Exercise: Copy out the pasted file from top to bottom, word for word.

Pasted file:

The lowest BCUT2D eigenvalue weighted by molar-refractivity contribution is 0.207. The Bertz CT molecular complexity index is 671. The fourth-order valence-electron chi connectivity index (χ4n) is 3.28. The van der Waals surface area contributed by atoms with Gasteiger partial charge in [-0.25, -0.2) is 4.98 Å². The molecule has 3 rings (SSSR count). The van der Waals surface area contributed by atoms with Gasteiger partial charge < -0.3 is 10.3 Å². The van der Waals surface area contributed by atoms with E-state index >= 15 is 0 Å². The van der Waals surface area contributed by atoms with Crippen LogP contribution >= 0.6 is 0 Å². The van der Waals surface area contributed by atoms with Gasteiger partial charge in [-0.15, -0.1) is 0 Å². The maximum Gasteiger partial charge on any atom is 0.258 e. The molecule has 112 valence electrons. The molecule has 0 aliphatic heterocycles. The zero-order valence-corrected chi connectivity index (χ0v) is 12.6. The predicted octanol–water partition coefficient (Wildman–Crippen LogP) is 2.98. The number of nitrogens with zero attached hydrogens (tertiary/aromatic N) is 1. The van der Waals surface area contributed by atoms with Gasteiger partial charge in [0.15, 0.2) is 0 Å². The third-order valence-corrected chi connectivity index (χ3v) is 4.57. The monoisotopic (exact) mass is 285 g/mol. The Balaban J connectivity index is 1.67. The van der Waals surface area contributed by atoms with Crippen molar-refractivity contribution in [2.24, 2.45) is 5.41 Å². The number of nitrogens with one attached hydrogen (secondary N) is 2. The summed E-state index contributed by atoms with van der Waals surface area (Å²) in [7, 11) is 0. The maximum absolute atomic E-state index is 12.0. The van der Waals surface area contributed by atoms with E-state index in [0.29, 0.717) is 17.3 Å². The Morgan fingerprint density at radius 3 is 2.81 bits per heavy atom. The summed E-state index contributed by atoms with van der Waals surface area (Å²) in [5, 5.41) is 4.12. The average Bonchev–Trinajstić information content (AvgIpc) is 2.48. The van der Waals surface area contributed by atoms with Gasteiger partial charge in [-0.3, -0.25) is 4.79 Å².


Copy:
The lowest BCUT2D eigenvalue weighted by molar-refractivity contribution is 0.207. The Bertz CT molecular complexity index is 671. The fourth-order valence-electron chi connectivity index (χ4n) is 3.28. The van der Waals surface area contributed by atoms with Gasteiger partial charge in [-0.25, -0.2) is 4.98 Å². The molecule has 3 rings (SSSR count). The van der Waals surface area contributed by atoms with Gasteiger partial charge < -0.3 is 10.3 Å². The van der Waals surface area contributed by atoms with E-state index >= 15 is 0 Å². The van der Waals surface area contributed by atoms with Crippen LogP contribution >= 0.6 is 0 Å². The van der Waals surface area contributed by atoms with Gasteiger partial charge in [-0.15, -0.1) is 0 Å². The maximum Gasteiger partial charge on any atom is 0.258 e. The molecule has 112 valence electrons. The molecule has 0 aliphatic heterocycles. The zero-order valence-corrected chi connectivity index (χ0v) is 12.6. The predicted octanol–water partition coefficient (Wildman–Crippen LogP) is 2.98. The number of nitrogens with zero attached hydrogens (tertiary/aromatic N) is 1. The van der Waals surface area contributed by atoms with Gasteiger partial charge in [0.15, 0.2) is 0 Å². The third-order valence-corrected chi connectivity index (χ3v) is 4.57. The monoisotopic (exact) mass is 285 g/mol. The Balaban J connectivity index is 1.67. The van der Waals surface area contributed by atoms with Crippen molar-refractivity contribution in [2.24, 2.45) is 5.41 Å². The number of nitrogens with one attached hydrogen (secondary N) is 2. The summed E-state index contributed by atoms with van der Waals surface area (Å²) in [7, 11) is 0. The maximum absolute atomic E-state index is 12.0. The van der Waals surface area contributed by atoms with E-state index in [0.29, 0.717) is 17.3 Å². The Morgan fingerprint density at radius 3 is 2.81 bits per heavy atom. The summed E-state index contributed by atoms with van der Waals surface area (Å²) in [5, 5.41) is 4.12. The average Bonchev–Trinajstić information content (AvgIpc) is 2.48. The van der Waals surface area contributed by atoms with Gasteiger partial charge in [-0.3, -0.25) is 4.79 Å².